I am up in Redmond at the annual MVP Summit, where all Microsoft MVPs get treated to a three day conference on the Microsoft campus. It's an event where MVPs interact various Microsoft employees and end up blogging about how NDA talked NDA and the NDA that might will be coming in NDA version of the NDA software.
I'm joking a little as the information presented is bound by a strict NDA, and not much can be passed on by MVPs right now. At some point most of what we learn will be released to the public, but for now it's private information. I know that's annoying, and I found it incredibly annoying, but I will tell you a little something about this Summit that you might care about in a minute.
The picture above shows me following Kevin Kline (blog| @KeKline) onto the campus after being dropped off at the bus. And the picture below is as far as I'm comfortable sharing what I saw.
So what can I share about the Summit? The biggest thing I can tell you is that the SQL Server MVPs are arguing passionately for a better product. They are talking with Microsoft employees, often criticizing and explaining what is wrong with the product, and what should be fixed. They sometimes don't balance that well with complements, but their goal is to get software that is better written, with more features, and solves the problems that most of us face on a regular basis.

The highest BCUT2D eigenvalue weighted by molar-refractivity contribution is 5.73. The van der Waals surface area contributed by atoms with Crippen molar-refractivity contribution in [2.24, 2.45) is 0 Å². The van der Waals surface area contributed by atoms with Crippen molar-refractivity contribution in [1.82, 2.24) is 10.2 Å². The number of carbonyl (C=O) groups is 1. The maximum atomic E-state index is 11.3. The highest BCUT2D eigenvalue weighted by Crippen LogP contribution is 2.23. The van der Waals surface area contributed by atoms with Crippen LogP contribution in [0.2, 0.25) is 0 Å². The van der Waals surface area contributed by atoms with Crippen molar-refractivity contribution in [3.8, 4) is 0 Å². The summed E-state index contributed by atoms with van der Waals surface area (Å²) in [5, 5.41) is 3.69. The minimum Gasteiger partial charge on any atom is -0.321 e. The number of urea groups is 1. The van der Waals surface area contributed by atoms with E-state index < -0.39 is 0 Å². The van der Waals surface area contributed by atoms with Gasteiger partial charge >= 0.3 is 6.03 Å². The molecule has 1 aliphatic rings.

Just like most of you, the SQL Server MVPs are DBAs, developers, consultants, and other SQL Server professionals that enjoy working with SQL Server. They may promote the product as a good solution, but it's not as some shill trying to stay in Microsoft's good graces. In fact, I would guess there are more than a few developers that Microsoft that cringe at the thought of getting up in front of the SQL Server MVPs and trying to present information. It's a room full of intelligent, outspoken alpha geeks that are quick to pounce on speakers and demand excellence in the finished product.
The SQL Server MVPs are your representatives and liaisons to the SQL Server team at Microsoft. They have the chance to express the concerns and desires of the rest of you directly to the product developers more often than the average customer. So the next time you see an MVP at a user group, SQL Saturday, or somewhere else, let them know what you would like to see changed in SQL Server, what could be improved, or maybe a wish list of things to add. You can influence the people that have a little influence with Microsoft and perhaps make a difference.
There was a fun article on the tweets coming out of the Summit from ZDNet. If you want to follow along with the comments at the Summit, there is a very active hash tag on Twitter, #MVP11.